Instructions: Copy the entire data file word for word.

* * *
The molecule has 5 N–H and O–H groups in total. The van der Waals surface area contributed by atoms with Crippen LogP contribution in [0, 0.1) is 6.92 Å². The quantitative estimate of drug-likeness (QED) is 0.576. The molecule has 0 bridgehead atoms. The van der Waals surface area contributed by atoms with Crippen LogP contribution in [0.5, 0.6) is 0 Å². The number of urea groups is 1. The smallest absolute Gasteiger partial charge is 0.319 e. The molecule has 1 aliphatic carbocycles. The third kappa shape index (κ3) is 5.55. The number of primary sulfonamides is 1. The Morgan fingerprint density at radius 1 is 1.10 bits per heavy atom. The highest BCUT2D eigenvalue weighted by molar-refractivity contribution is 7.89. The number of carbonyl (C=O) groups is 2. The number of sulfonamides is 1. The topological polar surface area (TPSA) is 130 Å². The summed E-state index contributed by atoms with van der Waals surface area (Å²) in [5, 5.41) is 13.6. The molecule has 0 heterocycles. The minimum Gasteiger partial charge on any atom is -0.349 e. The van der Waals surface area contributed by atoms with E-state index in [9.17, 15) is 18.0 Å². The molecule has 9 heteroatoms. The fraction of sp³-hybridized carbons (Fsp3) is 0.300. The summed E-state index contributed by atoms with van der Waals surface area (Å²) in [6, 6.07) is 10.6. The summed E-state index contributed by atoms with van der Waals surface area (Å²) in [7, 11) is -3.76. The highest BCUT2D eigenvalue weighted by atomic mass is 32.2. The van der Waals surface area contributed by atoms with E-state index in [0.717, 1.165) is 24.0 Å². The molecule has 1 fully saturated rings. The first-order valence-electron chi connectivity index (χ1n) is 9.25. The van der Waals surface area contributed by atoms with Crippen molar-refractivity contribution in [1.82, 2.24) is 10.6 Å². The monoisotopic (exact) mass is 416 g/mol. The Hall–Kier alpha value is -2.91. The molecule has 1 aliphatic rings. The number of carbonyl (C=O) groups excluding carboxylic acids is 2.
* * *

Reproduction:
The molecule has 5 N–H and O–H groups in total. The van der Waals surface area contributed by atoms with Crippen LogP contribution in [0, 0.1) is 6.92 Å². The quantitative estimate of drug-likeness (QED) is 0.576. The molecule has 0 bridgehead atoms. The van der Waals surface area contributed by atoms with Crippen LogP contribution in [0.5, 0.6) is 0 Å². The number of urea groups is 1. The smallest absolute Gasteiger partial charge is 0.319 e. The molecule has 1 aliphatic carbocycles. The third kappa shape index (κ3) is 5.55. The number of primary sulfonamides is 1. The Morgan fingerprint density at radius 1 is 1.10 bits per heavy atom. The highest BCUT2D eigenvalue weighted by molar-refractivity contribution is 7.89. The number of carbonyl (C=O) groups is 2. The number of sulfonamides is 1. The topological polar surface area (TPSA) is 130 Å². The summed E-state index contributed by atoms with van der Waals surface area (Å²) in [5, 5.41) is 13.6. The molecule has 0 heterocycles. The minimum Gasteiger partial charge on any atom is -0.349 e. The van der Waals surface area contributed by atoms with E-state index in [9.17, 15) is 18.0 Å². The molecule has 9 heteroatoms. The fraction of sp³-hybridized carbons (Fsp3) is 0.300. The summed E-state index contributed by atoms with van der Waals surface area (Å²) in [6, 6.07) is 10.6. The summed E-state index contributed by atoms with van der Waals surface area (Å²) in [7, 11) is -3.76. The highest BCUT2D eigenvalue weighted by atomic mass is 32.2. The van der Waals surface area contributed by atoms with E-state index in [0.717, 1.165) is 24.0 Å². The molecule has 1 fully saturated rings. The first-order valence-electron chi connectivity index (χ1n) is 9.25. The van der Waals surface area contributed by atoms with Crippen molar-refractivity contribution in [1.82, 2.24) is 10.6 Å². The monoisotopic (exact) mass is 416 g/mol. The Hall–Kier alpha value is -2.91. The molecule has 1 aliphatic rings. The number of carbonyl (C=O) groups excluding carboxylic acids is 2.